7. Besides, it’s not like he’s in denial – Pete’s also written some great songs about aging… like Slit Skirts, a mournful, frustrated lament about middle-aged marriage and Who Are You, in which Pete confessed how out of his depth he felt when the punk movement came storming onto the scene.

8. Even though he wrote Who Are You and his character Jimmy struggles with his identity, it looked to me at the show Friday night that Pete seemed to have the happy confidence of a man who knows EXACTLY who he is at this point. He’s Pete Townshend, dammit! 

Out of his brain on a train on a train
wooo he's out of his brain!
9. I was pleased to be able to tell my brother Andy that Roger is still flashing that million-dollar chest of his. And although Rog is 67, it still looks fine – all tan and smooth and gleaming. When Andy was a little kid I was hanging out with him once and we started drawing pictures out of this beat-up copy of The Rolling Stone Illustrated History of Rock and Roll. We drew Roger’s chest as it’s own character… It had a grin at the bottom. It made us laugh so hard… and what I wouldn’t give for those sketches now…

10. At a certain point I started to worry that someone on stage might blow a gasket or something, but then I thought… I don’t know about the other guys, but Roger is probably in better shape than anyone in the room!
The photo of Roger and
his chest  that Andy
and I drew from.

11. Pete still does the windmill guitar-playing thing with and Roger still twirls the mike. Yes, it’s a cliché, but wouldn’t we all be just a little disappointed if they didn’t?

12. The two departed members of the band were sorely missed, bless their souls. Back in the day, John Entwistle played bass like... like no otherDuring one of the songs, they dropped everything but the drums and played a film of Entwistle doing a smashing bass solo. Of course, the crowd roared. During the rest of the show, their stand-in bass player didn't even try to recreate the complex thumpings of The Ox's bass lines... they might have been able to do it, had they hired TWO stand-ins. 

John Entwistle –
the loudest
"quiet one" ever.
And the force of nature that was Keith Moon... What a drummer; what a character. I don't know whether to be proud or frightened that my eight-year-old son Bill LOVES watching old YouTube videos of him playing and smashing drum kits. They paid tribute to Keith by showing a film of him singing Bellboy, when the time came for that song - his earthy, off-key singing and goofy personality on full display.

RIP Keith Moon
13. Stadiums are not great venues for seeing/hearing music. I guess if you get to sit right up front, it would be great... but at today's prices, I won't be doing that. One way performers get around that these days is gratuitous use of video screenage. This show had not only the obligatory zoom-in's on the musicians, but also other screens depicting psychedelic images, old footage of the Who, clips from Quadrophenia the movie, and newsreels of real Mods, the sixties, and, well.. some of the big things that have happened since: the Vietnam War, the fall of the Berlin Wall, Glasnost, the Occupy movement, the Free Pussy Riot debacle... Woo! We're multimedia! Was their assertion that they are part of history sort of grandiose? Well, yeah. Or it would be if it weren't a bit true, right? They're part of OUR history as frustrated teens, yearning adults, regretful middle-agers, anyway. And I am not sure they were saying, "We are part of history"... more "We've been here the whole time."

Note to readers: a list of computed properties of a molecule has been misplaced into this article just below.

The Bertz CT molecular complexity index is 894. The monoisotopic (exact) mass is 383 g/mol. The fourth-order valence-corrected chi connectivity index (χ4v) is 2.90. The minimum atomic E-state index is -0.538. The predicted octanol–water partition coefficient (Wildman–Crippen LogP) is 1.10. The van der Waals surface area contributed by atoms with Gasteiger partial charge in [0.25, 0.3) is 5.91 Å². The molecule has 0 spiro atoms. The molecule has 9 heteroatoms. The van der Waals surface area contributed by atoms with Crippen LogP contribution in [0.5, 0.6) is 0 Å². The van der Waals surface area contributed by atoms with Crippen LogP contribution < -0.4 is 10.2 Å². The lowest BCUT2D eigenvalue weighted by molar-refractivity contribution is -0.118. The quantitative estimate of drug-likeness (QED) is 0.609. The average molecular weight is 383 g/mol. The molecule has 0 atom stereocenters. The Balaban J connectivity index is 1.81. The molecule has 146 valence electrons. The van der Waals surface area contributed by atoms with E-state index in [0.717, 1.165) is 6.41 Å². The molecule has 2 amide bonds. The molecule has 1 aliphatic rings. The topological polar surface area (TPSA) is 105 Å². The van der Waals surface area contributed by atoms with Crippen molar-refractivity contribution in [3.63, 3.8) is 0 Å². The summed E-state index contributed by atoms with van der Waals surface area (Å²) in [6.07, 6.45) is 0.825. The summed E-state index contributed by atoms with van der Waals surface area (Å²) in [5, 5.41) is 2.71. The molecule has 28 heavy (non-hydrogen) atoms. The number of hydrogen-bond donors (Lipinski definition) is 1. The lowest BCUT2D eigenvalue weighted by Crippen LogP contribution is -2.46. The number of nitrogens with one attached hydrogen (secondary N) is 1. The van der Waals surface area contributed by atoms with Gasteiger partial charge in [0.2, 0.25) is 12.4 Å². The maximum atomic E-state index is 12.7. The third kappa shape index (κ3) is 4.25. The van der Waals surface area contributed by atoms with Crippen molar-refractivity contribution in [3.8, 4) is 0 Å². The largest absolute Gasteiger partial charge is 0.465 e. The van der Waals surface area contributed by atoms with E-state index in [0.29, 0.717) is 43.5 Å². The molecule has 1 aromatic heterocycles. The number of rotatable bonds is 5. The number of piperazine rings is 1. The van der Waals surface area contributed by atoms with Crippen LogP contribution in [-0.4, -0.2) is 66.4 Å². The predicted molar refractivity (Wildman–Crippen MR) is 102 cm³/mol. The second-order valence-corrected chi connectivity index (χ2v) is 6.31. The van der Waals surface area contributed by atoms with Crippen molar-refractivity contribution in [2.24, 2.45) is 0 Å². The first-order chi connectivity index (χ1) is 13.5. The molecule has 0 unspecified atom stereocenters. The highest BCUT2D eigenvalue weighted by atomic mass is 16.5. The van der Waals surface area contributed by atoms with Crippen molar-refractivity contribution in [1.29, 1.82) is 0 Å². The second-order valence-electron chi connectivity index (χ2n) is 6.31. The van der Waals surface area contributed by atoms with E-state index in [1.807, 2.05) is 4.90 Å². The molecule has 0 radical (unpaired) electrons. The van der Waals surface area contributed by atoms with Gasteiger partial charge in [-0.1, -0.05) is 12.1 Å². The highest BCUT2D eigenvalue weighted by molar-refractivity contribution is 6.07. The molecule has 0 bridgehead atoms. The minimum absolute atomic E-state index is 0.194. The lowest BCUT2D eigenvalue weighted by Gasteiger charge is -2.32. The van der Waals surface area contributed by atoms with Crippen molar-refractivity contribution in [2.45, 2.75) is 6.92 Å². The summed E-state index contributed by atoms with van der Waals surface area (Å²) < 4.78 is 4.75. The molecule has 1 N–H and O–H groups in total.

If a rock star
plays a note
and no one holds
up a lighter...
14. After they played Quadrophenia from the first note to the last, the boys played some of their hits... AOR staples like Won’t Get Fooled Again, Baba O’Reilly and Behind Blue Eyes. Everyone in the room – except maybe my cynical husband – was riveted on that stage, singing along with every word... (Again, humorous and ironic hearing 20,000 old people yelling, “Only teenage wasteland ... WE’RE ALL WASTED!”) I couldn’t help being reminded of Bob Dylan’s most recent interview with Rolling Stone magazine, in which he mentions that the personal nature of his own songs makes it sort of creepy when people sing along during shows. "I'm not playing campfire meetings," he says.

Here's hoping Pete's joy is complete!
Somehow, though, I don’t think the Who mind. After all, it’s one of Pete’s pet theories that music isn’t complete without the listener. It’s something I wrote about here ... (As an aside, it reminds me of when Jesus said this to his friends: “I have told you this so that my joy may be in you and that your joy may be complete.”) If a tree falls in the forest but no one is there to hear it, does it make a sound? If a rock star plays a note and no one holds up a lighter... does it mean anything?

In any case, if you listen to his music you can deduce that Pete Townshend has seen his share of suffering... It may be a small consolation, but I hope that we – the Greensboro crowd – in our response, made Pete’s joy complete. I know mine was.


  1. Yeah, "Chinese Eyes" still rocks. Christgau was just too cranky for his own good when he wrote that...

    Enjoyed reading this one a lot, Julie!

  2. First of all thanks for this great article.
    What you wrote here is exactly what I think. I first saw Tommy on German TV when I was about 12 or 13. Could hardly understand a word but I loved the music and Roger's voice from the beginning (and Roger himself too, like every girl for sure). Unfortunately no one around me liked The Who or knew them at all. So I only had the chance to follow Roger and Pete a while when they did their solo careers. I finally found back to The Who only some years ago (thanks internet) and I dare to say that I'm the greatest fan ever ;-)
    No matter how, I had the luck to see them in Amsterdam (NL) a few months ago for the first time in my life.Unbelievable. It's really sad that I couldn't see them in the 70's.
    Long Live Rock.

  3. Very well done indeed!